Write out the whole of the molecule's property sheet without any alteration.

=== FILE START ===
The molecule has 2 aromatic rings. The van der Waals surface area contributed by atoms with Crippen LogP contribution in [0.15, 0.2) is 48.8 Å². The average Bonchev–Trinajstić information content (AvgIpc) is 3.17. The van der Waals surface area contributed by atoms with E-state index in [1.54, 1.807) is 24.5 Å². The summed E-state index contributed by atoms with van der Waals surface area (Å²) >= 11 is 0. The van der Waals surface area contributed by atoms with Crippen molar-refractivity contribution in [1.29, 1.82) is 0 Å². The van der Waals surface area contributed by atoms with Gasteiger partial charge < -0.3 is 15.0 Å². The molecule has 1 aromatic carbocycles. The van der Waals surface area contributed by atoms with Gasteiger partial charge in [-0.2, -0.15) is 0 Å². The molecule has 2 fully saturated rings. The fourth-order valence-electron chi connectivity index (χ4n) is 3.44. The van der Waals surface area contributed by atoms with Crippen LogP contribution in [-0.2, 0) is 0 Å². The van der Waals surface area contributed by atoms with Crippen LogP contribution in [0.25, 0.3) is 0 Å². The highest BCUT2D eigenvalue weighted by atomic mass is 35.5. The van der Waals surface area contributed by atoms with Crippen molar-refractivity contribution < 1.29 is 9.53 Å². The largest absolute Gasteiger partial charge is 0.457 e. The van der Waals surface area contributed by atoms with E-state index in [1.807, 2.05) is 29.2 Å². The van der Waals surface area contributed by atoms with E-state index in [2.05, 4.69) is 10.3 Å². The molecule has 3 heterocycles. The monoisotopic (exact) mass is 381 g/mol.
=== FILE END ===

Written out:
The molecule has 2 aromatic rings. The van der Waals surface area contributed by atoms with Crippen LogP contribution in [0.15, 0.2) is 48.8 Å². The average Bonchev–Trinajstić information content (AvgIpc) is 3.17. The van der Waals surface area contributed by atoms with E-state index in [1.54, 1.807) is 24.5 Å². The summed E-state index contributed by atoms with van der Waals surface area (Å²) >= 11 is 0. The van der Waals surface area contributed by atoms with Crippen molar-refractivity contribution in [1.29, 1.82) is 0 Å². The van der Waals surface area contributed by atoms with Gasteiger partial charge < -0.3 is 15.0 Å². The molecule has 1 aromatic carbocycles. The van der Waals surface area contributed by atoms with Gasteiger partial charge in [-0.2, -0.15) is 0 Å². The molecule has 2 fully saturated rings. The fourth-order valence-electron chi connectivity index (χ4n) is 3.44. The van der Waals surface area contributed by atoms with Crippen LogP contribution in [-0.2, 0) is 0 Å². The van der Waals surface area contributed by atoms with Crippen LogP contribution in [0.25, 0.3) is 0 Å². The highest BCUT2D eigenvalue weighted by atomic mass is 35.5. The van der Waals surface area contributed by atoms with Crippen molar-refractivity contribution < 1.29 is 9.53 Å². The largest absolute Gasteiger partial charge is 0.457 e. The van der Waals surface area contributed by atoms with E-state index in [1.807, 2.05) is 29.2 Å². The van der Waals surface area contributed by atoms with E-state index in [2.05, 4.69) is 10.3 Å². The molecule has 3 heterocycles. The monoisotopic (exact) mass is 381 g/mol.